Surveillance a Divide for Lawmakers
West Lebanon — While members of Congress from New Hampshire and Vermont have reacted with uniform concern over revelations of the National Security Agency’s massive sweep of data from American citizens, records show the Twin States’ delegations have diverged when voting on laws that paved the way for the controversial practices.
Vermont’s Congressional delegation has a lengthy history of voting against bills authorizing secret surveillance programs, and says the recent revelations about the NSA accessing phone and Internet records vindicate their objections.
“You can drive a truck through the loopholes, (which) essentially give carte blanche to the agencies to collect information,” Rep. Peter Welch, D-Vt., who has opposed renewals of the Patriot Act and other bills granting the government wide powers to collect citizens’ communications, said in an interview. “It’s overly broad. It sweeps in millions of Americans as potential subjects. Obviously, there’s a potential for abuse. What I’ve seen, over and over, is that if something can be done, it will be done. When you give a blank check to any government agency, it’s going to move to the outer (limit.)”
However, New Hampshire’s delegation has a history of supporting government surveillance bills: Most recently, Sens. Kelly Ayotte and Jeanne Shaheen voted for two laws — a 2011 reauthorization of the Patriot Act and a 2012 bill extending warrantless search practices — that the NSA claims grant authority for the two controversial programs revealed last week.
“We have a responsibility to protect our national security interests while also protecting the privacy rights of our citizens,” said Shaheen, a Democrat who backed the December 2012 bill after voting for failed amendments that would have curtailed the government’s power. “Our laws must reflect the times we live in, both in terms of addressing the ongoing threat of terrorism and protecting privacy in an era of rapid technological advances.”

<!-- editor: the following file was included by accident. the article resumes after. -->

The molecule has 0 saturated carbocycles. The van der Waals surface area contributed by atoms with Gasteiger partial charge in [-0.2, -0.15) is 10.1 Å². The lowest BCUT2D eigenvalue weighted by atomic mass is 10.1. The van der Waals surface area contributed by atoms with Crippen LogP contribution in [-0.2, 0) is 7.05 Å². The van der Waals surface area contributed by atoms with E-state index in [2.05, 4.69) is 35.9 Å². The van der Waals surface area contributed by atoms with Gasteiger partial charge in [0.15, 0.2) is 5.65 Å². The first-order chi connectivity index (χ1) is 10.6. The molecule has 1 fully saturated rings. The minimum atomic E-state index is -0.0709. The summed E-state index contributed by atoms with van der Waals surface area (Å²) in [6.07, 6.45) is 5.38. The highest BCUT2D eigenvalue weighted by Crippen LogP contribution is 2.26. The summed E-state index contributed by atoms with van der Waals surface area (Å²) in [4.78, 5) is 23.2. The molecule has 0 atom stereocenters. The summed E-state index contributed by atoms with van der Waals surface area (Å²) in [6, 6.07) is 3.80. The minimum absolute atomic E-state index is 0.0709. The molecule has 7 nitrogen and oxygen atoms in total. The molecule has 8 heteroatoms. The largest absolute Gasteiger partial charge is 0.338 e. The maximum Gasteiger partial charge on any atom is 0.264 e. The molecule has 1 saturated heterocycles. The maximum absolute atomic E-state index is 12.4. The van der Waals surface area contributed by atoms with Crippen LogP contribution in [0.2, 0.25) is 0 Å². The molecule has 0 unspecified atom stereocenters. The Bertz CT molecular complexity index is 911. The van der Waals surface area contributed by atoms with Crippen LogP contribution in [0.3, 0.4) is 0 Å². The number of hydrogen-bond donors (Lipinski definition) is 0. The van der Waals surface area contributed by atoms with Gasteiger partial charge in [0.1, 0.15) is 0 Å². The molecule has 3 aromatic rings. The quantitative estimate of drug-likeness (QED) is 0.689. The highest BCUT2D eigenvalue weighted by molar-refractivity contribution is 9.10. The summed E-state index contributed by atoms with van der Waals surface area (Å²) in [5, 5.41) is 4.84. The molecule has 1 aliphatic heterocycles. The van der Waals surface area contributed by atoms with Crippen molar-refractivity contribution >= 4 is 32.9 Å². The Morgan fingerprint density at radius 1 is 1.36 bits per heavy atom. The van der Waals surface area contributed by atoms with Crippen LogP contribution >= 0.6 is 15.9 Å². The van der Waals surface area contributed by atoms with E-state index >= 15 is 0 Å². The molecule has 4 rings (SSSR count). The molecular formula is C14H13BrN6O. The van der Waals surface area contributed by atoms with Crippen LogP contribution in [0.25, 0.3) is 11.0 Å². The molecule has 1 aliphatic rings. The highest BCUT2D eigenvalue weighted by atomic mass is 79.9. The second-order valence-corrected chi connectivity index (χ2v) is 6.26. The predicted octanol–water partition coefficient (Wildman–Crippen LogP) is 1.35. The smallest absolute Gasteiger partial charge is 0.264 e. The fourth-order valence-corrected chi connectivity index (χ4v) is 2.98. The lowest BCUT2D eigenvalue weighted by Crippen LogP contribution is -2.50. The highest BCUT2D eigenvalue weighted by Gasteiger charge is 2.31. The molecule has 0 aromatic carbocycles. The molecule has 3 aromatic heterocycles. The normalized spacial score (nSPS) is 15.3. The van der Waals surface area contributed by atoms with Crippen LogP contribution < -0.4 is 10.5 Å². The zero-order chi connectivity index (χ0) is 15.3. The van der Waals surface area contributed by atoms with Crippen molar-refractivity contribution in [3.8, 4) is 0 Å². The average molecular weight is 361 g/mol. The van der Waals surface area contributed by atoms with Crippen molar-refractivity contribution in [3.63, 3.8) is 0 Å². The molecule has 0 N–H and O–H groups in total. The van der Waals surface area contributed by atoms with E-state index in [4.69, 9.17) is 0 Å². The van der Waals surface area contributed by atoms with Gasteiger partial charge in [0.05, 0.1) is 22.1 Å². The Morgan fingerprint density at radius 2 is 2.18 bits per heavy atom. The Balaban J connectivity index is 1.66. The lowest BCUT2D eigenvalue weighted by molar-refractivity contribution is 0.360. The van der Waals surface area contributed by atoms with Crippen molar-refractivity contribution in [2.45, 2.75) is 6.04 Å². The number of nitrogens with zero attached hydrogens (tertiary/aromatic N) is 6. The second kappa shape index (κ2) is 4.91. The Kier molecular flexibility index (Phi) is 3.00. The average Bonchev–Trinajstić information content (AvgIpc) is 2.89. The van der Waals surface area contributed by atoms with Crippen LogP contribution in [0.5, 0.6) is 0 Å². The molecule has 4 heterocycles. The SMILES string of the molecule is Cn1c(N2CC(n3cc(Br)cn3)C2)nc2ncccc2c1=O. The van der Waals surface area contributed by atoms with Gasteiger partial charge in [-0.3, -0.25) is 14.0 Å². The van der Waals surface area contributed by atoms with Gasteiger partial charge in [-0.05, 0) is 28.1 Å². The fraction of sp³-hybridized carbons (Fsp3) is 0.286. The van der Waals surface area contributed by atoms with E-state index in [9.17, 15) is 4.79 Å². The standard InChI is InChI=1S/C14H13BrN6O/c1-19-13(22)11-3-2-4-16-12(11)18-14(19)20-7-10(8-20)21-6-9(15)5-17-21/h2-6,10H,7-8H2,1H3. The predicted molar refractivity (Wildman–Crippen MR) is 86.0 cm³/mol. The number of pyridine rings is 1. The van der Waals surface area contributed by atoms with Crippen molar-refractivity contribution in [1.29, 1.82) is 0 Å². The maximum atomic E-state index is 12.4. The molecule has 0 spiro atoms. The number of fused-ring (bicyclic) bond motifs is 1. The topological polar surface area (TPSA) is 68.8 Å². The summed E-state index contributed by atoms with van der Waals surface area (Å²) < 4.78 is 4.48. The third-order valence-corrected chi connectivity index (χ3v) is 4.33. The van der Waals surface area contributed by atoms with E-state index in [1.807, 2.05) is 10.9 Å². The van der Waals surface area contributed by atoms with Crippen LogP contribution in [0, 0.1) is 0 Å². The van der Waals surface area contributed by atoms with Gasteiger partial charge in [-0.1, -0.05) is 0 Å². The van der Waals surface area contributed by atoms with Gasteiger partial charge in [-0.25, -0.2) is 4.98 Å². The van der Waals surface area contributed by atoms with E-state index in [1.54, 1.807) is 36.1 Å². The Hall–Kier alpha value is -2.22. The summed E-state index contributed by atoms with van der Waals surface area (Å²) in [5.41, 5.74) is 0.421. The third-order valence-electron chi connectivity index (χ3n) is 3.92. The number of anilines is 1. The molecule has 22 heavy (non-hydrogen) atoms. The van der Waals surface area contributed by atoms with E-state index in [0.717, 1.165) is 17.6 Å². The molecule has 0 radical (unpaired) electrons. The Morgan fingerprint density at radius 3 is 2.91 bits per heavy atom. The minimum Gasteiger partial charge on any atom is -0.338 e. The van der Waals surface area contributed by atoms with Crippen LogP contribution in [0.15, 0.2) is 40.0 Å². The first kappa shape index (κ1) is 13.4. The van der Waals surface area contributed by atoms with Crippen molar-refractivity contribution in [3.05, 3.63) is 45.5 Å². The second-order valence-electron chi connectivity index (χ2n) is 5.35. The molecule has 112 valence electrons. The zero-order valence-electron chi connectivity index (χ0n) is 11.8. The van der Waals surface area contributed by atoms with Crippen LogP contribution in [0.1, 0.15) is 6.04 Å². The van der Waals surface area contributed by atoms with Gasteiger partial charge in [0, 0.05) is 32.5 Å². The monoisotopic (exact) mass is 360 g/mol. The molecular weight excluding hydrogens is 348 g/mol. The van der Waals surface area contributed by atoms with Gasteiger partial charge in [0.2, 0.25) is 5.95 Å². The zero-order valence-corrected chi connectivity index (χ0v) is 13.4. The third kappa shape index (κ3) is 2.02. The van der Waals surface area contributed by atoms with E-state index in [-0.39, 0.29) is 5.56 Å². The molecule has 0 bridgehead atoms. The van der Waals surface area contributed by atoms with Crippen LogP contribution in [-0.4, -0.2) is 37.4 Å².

The Vermont delegation has consistently voted against nearly every major surveillance bill since the Sept. 11, 2011 terrorist attacks, according to records.
“I would say the Vermont delegation has probably as a whole been the strongest state delegation opposing the most egregious aspects of the Patriot Act and the FISA laws,” Vermont ACLU Executive Director Allen Gilbert said.
Sen. Bernie Sanders voted against the Patriot Act in 2001, when he was in the U.S. House , and has since voted against its reauthorization and similar laws.
“As one of the few members of Congress who consistently voted against the Patriot Act, I expressed concern at the time of passage that it gave the government far too much power to spy on innocent United State citizens and provided for very little oversight or disclosure,” Sanders, an Independent, said this week. “Unfortunately, what I said turned out to be exactly true. The United States should not be accumulating phone records on tens of millions of innocent Americans. That is not what democracy is about. That is not what freedom is about. Congress must address this issue and protect the constitutional rights of the American people.”
Sen. Patrick Leahy, chairman of the Senate Judiciary Committee, helped craft the Patriot Act, but pushed to have the law include some judicial oversight and made some provisions of the law expire. Subsequently, citing privacy concerns, Leahy, a former prosecutor in Vermont, has consistently voted against reauthorizing the Patriot Act and other bills extending the government’s surveillance powers.
This week, Leahy announced he is co-sponsoring a bill that would require the attorney general to declassify significant Foreign Intelligence Surveillance Court (FISC) opinions and shed light on the broad legal basis by which the government claims authority to spy on citizens. (Shaheen and Welch, a former defense attorney, said they support that proposal.)